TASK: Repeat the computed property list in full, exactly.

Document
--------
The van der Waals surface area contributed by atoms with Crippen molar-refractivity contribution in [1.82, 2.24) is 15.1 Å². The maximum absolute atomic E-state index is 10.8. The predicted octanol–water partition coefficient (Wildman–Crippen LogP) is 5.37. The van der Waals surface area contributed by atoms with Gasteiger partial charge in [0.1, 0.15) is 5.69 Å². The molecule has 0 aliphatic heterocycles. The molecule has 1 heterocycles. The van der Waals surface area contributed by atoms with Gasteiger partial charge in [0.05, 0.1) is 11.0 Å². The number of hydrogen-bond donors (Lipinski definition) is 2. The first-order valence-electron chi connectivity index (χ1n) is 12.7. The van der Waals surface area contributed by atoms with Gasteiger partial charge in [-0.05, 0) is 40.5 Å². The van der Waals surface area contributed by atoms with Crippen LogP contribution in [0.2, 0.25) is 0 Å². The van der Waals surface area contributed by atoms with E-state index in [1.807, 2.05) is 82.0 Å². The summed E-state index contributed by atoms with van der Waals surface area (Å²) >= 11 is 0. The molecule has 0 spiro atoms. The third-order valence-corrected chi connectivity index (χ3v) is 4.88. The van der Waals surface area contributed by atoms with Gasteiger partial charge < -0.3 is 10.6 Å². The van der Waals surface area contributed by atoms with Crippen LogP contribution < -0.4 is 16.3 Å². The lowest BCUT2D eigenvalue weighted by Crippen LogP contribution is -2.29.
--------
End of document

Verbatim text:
The van der Waals surface area contributed by atoms with Crippen molar-refractivity contribution in [1.82, 2.24) is 15.1 Å². The maximum absolute atomic E-state index is 10.8. The predicted octanol–water partition coefficient (Wildman–Crippen LogP) is 5.37. The van der Waals surface area contributed by atoms with Gasteiger partial charge in [0.1, 0.15) is 5.69 Å². The molecule has 0 aliphatic heterocycles. The molecule has 1 heterocycles. The van der Waals surface area contributed by atoms with Gasteiger partial charge in [0.05, 0.1) is 11.0 Å². The number of hydrogen-bond donors (Lipinski definition) is 2. The first-order valence-electron chi connectivity index (χ1n) is 12.7. The van der Waals surface area contributed by atoms with Gasteiger partial charge in [-0.05, 0) is 40.5 Å². The van der Waals surface area contributed by atoms with Crippen LogP contribution in [0.2, 0.25) is 0 Å². The van der Waals surface area contributed by atoms with E-state index in [1.807, 2.05) is 82.0 Å². The summed E-state index contributed by atoms with van der Waals surface area (Å²) >= 11 is 0. The molecule has 0 spiro atoms. The third-order valence-corrected chi connectivity index (χ3v) is 4.88. The van der Waals surface area contributed by atoms with Gasteiger partial charge < -0.3 is 10.6 Å². The van der Waals surface area contributed by atoms with Crippen LogP contribution < -0.4 is 16.3 Å². The lowest BCUT2D eigenvalue weighted by Crippen LogP contribution is -2.29.